Michael George, president and CEO of Crescent Hotels & Resorts, agreed that the right investments into labor and culture, and maintaining that culture, mean you’ll never have a labor problem.
“When you look at population growth and supply and number of jobs, we’re not out of kilter. There’s still capability to staff,” he said. “What you need is to create a work oasis at your hotel for associates. In most markets, you can attract and retain (people) and reward them for referring others, but you have to invest. Benefits, career opportunities, compensation, uniforms—that all comes together. Factor it into your business model and test it. Get feedback through associate satisfaction surveys, address (problems) and hold yourself accountable if you find them.”
Part of investigating technology as a solution to labor problems means testing—and sometimes rejecting—various initiatives.
Kong spoke about Best Western’s pilot program to test smart speakers in guestrooms as a way for guests to make special requests.
“We found out that most people disconnected it when they got in the hotel room, presumably because they didn’t want Alexa listening in … and people were being woken up in the middle of the night by it,” he said. “We tested it and it didn’t go well. We didn’t see any lift in satisfaction scores.”
He contrasted that pilot with another one the company is undergoing where guests can text requests. “That has a tremendous lift in satisfaction scores,” he said. “I think there’s a smart way to use technology to simplify (tasks) that might require people.”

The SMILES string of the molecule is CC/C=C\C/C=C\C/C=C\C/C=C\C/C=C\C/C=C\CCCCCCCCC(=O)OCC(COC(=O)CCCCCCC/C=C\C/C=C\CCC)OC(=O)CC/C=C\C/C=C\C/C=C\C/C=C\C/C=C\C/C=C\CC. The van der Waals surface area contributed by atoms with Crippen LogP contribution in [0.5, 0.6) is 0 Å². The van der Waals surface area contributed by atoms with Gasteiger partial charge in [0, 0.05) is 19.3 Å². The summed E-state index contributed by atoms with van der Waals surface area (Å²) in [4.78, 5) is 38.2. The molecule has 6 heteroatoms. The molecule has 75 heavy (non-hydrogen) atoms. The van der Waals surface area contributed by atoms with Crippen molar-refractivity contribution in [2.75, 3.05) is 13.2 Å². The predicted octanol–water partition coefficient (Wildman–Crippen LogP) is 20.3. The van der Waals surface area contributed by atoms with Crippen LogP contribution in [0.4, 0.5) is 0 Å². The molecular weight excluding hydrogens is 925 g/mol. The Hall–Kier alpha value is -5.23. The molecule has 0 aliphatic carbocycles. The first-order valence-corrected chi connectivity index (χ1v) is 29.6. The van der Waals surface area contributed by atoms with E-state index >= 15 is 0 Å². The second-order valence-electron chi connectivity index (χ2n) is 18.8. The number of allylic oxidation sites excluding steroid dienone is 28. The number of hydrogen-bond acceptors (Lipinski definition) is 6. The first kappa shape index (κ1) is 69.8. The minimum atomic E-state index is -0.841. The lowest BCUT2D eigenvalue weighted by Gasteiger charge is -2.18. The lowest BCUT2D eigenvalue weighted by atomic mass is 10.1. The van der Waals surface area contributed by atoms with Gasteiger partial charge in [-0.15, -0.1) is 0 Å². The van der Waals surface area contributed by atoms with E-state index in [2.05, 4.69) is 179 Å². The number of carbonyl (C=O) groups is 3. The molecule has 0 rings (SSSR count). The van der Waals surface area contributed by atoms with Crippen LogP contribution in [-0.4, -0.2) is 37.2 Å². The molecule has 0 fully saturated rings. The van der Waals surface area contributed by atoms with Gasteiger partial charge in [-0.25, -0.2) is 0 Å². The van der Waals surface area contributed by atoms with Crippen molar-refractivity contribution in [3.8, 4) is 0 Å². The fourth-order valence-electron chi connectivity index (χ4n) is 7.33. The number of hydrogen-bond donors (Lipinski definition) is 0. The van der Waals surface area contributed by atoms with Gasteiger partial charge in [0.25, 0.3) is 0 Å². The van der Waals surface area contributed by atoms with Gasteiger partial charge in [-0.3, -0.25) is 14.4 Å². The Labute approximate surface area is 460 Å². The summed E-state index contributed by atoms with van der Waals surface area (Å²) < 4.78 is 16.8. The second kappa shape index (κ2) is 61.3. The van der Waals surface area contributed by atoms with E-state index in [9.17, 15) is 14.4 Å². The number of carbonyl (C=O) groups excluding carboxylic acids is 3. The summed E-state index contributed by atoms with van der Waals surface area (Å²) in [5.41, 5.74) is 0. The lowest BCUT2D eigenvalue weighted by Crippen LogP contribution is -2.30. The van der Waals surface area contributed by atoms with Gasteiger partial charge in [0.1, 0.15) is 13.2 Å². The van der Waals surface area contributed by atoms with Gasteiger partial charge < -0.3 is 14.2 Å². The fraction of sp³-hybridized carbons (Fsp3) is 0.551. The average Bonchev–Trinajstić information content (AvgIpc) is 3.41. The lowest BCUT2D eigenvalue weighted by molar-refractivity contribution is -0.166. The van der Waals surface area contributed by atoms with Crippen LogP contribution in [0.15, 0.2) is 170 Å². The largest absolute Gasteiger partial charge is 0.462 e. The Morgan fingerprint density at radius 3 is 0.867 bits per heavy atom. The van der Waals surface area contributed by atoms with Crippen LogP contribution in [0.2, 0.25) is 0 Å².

Loyalty and distribution
On the guest-facing side, “Boardroom broadcast” speakers talked a lot about the intersection of loyalty and distribution, including how to court the most high-value and loyal guests.
“The brands are winning against the OTAs, and I feel that very confidently,” George said, attributing that edge to “the ability to attract and retain that guest and get them to book direct … to your benefit.”
Mount talked about how channel management has matured, and companies including RLHC are better equipped to “understand when to leverage (certain) channels and understand consumer booking on them … because understanding those channels and when to use them is really where the direction is going.”
Ballotti and Kong underscored the double benefits direct booking and loyalty have on a hotel’s bottom line.
“Loyalty is our fastest-growing channel,” Ballotti said, citing the company’s plans to merge La Quinta loyalty program members with Wyndham Rewards. “The larger we become from a leverage standpoint with FF&E sourcing and distribution, the more important.”
Kong also spoke about the other aspects of hotel profitability that loyalty directly affects.
“Without loyalty, you don’t have a database or a promotional platform,” he said. “You need an acquisition strategy, a growth strategy, a retention strategy, a reactivation strategy. How are you going to do that without a database and a promotional platform? If you don’t have a loyalty program, you can’t pursue any one of those strategies effectively.”